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What is myomectomy?

Myomectomy is the surgical removal of fibroids from the uterus. It allows the uterus to be left in place and, for some women, makes pregnancy more likely than before. Myomectomy is the preferred fibroid treatment for women who want to become pregnant. After myomectomy, your chances of pregnancy may be improved, but are not guaranteed.

When is it used?

Myomectomy preserves the uterus while treating fibroids. It may be a reasonable treatment option if you have:

  • Anemia that is not relieved by treatment with medicine.
  • Pain or pressure that is not relieved by treatment with medicine.
  • A fibroid that has changed the wall of the uterus. This can sometimes cause infertility or repeat miscarriages.

What are the benefits of this procedure?

Myomectomy decreases pelvic pain and bleeding from fibroids.


Myomectomy is the only fibroid treatment that may improve your chances of having a baby. It is known to help with a certain kind of fibroid called a submucosal fibroid. But it does not seem to improve pregnancy chances with any other kind of fibroid.

Some studies suggest that myomectomy may also lower the risk of miscarriages among women with fibroids but there are not yet good enough studies to know for sure.

What are the risks associated with this procedure?

  • Damage to a vein or artery that could cause serious bleeding
  • Making a hole in my bladder that could cause a tract (fistula) between my vagina and bladder
  • That I may have difficulty emptying my bladder
  • That I may develop bulging in my rectum (rectocele) or my vagina (vaginal vault eversion)
  • Damage to my ureters, the tubes that carry urine from my kidneys to my bladder
  • That I may develop infection in my incision or in my pelvis
  • That my doctor may not be able to completely remove all of the fibroids and another operation could be necessary to do so in the future, or that over time new fibroids may grow requiring future surgery.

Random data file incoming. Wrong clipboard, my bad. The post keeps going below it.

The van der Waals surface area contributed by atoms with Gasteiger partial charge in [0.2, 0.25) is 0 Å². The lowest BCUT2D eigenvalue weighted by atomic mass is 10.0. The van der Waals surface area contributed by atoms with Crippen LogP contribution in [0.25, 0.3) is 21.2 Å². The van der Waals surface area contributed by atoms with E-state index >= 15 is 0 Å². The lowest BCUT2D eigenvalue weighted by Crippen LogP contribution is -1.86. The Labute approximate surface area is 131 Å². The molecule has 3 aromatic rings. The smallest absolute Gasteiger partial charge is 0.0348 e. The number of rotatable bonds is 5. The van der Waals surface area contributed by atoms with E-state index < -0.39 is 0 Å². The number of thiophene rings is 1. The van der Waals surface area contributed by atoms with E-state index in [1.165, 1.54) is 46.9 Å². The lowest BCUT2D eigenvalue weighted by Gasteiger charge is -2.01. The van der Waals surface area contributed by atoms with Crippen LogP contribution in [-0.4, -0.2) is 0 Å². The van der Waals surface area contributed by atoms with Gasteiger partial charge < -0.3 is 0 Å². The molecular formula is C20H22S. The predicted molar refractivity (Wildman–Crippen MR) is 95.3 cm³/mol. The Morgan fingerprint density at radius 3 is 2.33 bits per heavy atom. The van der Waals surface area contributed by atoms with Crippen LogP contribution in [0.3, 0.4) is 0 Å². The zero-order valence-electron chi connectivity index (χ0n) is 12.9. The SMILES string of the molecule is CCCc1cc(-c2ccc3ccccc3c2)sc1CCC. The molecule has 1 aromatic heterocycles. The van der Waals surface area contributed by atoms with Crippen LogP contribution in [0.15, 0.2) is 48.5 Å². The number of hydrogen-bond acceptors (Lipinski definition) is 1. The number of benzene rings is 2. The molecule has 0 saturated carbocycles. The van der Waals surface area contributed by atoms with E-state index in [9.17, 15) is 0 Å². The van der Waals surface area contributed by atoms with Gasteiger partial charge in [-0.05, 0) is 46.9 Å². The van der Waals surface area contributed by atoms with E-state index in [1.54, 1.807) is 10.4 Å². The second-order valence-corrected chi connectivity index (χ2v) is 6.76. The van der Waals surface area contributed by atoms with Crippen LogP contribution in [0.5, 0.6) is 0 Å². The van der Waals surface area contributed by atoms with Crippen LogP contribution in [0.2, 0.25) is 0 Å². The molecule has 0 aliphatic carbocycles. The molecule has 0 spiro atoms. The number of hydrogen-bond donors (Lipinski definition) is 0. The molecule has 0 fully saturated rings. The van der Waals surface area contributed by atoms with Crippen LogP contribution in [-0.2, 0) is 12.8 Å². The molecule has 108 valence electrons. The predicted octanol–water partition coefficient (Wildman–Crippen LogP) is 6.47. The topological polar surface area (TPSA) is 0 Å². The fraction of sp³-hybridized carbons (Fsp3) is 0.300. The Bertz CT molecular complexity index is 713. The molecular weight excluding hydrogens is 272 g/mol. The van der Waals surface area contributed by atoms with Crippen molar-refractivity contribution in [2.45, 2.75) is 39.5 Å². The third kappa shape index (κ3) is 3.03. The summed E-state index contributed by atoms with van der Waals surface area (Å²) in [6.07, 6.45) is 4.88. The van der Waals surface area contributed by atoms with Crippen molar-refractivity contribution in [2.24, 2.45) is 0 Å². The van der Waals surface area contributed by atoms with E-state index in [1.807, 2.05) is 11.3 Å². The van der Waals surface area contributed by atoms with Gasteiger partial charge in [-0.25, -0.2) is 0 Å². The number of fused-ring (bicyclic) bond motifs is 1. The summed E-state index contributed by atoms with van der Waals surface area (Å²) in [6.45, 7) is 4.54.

• That I may need a cesarean section in future pregnancy and be at risk for uterine rupture in subsequent pregnancy resulting in the death of my child.

How do I prepare for myomectomy?

Follow your health care provider's instructions about not smoking before and after the procedure. Smokers heal more slowly after surgery. They are also more likely to have breathing problems during surgery. For this reason, if you are a smoker, you should quit at least 2 weeks before the procedure. It is best to quit 6 to 8 weeks before surgery. Also, your wounds will heal much better if you do not smoke after surgery.

Follow any other instructions your provider gives you. If you are to have general anesthesia, eat a light meal, such as soup or salad the night before surgery. Do not eat or drink after midnight.  You should not even drink coffee, tea, or water. Your physician may also recommend a bowel prep.

What happens after the procedure?

The length of time you may spend in the hospital varies, and hysteroscopy is an outpatient procedure. Laparoscopy may be an outpatient procedure or may require a stay of 1 day. Laparotomy requires an average stay of 1 to 4 days. Recovery time depends on the method used for the myomectomy:

Hysteroscopy requires from a few days to 2 weeks to recover; Laparoscopy requires 1 to 2 weeks; and Laparotomy requires 4 to 6 weeks. Plan for your care and recovery after the operation. Allow for time to rest. Try to find other people to help you with your day-to-day duties.

When should I call Greenville OB/GYN

Call our emergency number at any time if:

  • You have a fever over 100 F (37.8 C).

Call during regular office hours if:

  • You have questions about the procedure or its result.
  • You want to make another appointment.


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